I've got ADD and although I'm very intelligent, I haven't been an 'A' student since freshman year of high school. I can learn things well, but I continue the same behaviors that prevent me from succeeding, such as reading Slashdot (among other things) instead of doing homework.

      I had the same problem, I've been a 'B' student my whole life. From elementary through high school, where a B wasn't good, to college, where a B was about average, to law school where a B is pretty damn good. I think there's prob
  • ...its just a glitch, we'll have this fixed in no time.
    *bang*!
  • by Tubal-Cain (1289912) on Monday August 11, 2008 @09:44PM (#24562799) Journal

    So /. editors don't learn from publishing dupes? [slashdot.org]

    OK, maybe this isn't a dupe (diffrent researchers, maybe?), but I don't want to bring the groupthink's wrath down on me by RTFA.

  • by houbou (1097327) on Monday August 11, 2008 @09:44PM (#24562801) Journal

    I'm not surprised anymore at articles such as this one. Our DNA is basically a blue print of who we are. Our limitations, strengths, etc...

    While we are also a product of our environment, it's interesting to see how as we move forward in the research of the human body and mind, many of our issues which we would have deemed "environmental", are actually genetic.

    So, the question is, can we fix this? And then, if we fix it, are we a different person? or just better? Is our individuality really based on our DNA? what does that make of the human soul? Not a religious person by nature, I do think there is a God, but, I believe that humanity has the right and the responsibility to learn as much of itself as possible, in order to survive and to improve as a species.

    To me, an interesting question that raises is about our soul, such as, is our individuality link to it? or not? Having read and seen documentaries that a person on their death bed loses weight as they migrate from life to death. Many believe that our "soul" has a quantitive weight.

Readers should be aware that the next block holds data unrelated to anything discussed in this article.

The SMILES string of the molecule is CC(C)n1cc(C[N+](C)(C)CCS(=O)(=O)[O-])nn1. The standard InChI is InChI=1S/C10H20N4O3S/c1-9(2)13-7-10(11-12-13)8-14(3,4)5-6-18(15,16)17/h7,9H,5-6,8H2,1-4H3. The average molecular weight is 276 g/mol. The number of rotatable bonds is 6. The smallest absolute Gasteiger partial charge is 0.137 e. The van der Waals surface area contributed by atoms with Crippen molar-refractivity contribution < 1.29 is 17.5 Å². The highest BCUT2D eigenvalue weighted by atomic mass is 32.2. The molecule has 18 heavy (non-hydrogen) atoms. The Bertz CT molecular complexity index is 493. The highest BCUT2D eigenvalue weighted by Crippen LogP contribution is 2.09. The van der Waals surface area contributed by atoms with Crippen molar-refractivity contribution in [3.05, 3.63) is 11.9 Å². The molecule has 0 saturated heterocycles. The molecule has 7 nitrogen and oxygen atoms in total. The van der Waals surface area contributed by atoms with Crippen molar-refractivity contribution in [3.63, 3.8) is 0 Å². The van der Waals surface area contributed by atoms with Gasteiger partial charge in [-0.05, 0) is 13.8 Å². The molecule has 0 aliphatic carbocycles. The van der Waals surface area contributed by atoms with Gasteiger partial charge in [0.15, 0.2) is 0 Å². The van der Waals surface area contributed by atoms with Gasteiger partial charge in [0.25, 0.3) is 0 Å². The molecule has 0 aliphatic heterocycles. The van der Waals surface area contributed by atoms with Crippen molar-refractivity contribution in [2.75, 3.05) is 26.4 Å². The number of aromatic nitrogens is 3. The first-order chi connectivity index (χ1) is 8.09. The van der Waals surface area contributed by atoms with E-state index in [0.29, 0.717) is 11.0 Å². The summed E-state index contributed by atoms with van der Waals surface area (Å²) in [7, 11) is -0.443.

Who are we? If one could fix a learning disability by "re-wiring" our DNA, then, what's this "soul" thing to us?

    Could it be that really, our version of heaven is actually our ability to learn about ourselves to the point where we can engineer our own immortality?

    After all, for many, heaven is a blissful eternity of life after death. That's what many religions sell in their brochure :P (I said MANY, not all)

    Is our goal to achieve long life by understanding our DNA? is this really what our reward will be? our quest for immortality lies within our reach in research and understanding of ourselves and what makes us really tick? :)

    This thread may sound off beat to the topic at hand, but, I personally think it that there is a link.

    Being able to fix a person by DNA so that they can finally "learn" from their mistake, is a behavioral fix. Done using medical treatment. To me, this means that there could be a day where "Psychology" as we know it might actually end, and DNA fixes could actually be the cure to depression, etc...

    Cheers!

    • Rethinking religion (Score:2, Interesting)

      by Jabbrwokk (1015725)
      I think your comment is right-on to the topic. This finding, if it bears out, kind of blows the whole "sin" doctrine right out of the water, doesn't it? If some people cannot help but repeat their mistakes, how can they ever be "saved" from sin?
      • I know it's tacky to reply to your own posts, but I wanted to add something here. According to the article:

        In about 30 percent, the coils of their DNA carry a glitch...

        One of the strongest and most counterintuitive findings in this nascent field is that children with a sweet temperament, which is under strong genetic control, are the least likely to emulate their parents and absorb the lessons they teach, while fussy kids are the most likely to do so.

        DNA variants can protect children from bad parenting.

        Both views--that everything is genetic and that parents can transform a child like a lump of clay--are as wrong as wrong can be.

        I think these finding have serious implications for how we look at religion, and how it can or cannot work effectively to shape people's behaviour from the time they are children to adults. Some people -- at least 30 per cent -- are hard-wired to find it difficult to deal with "sin" without feeling guilt, shame, failure and worthlessness. They will either end with serious psychological and spiritual h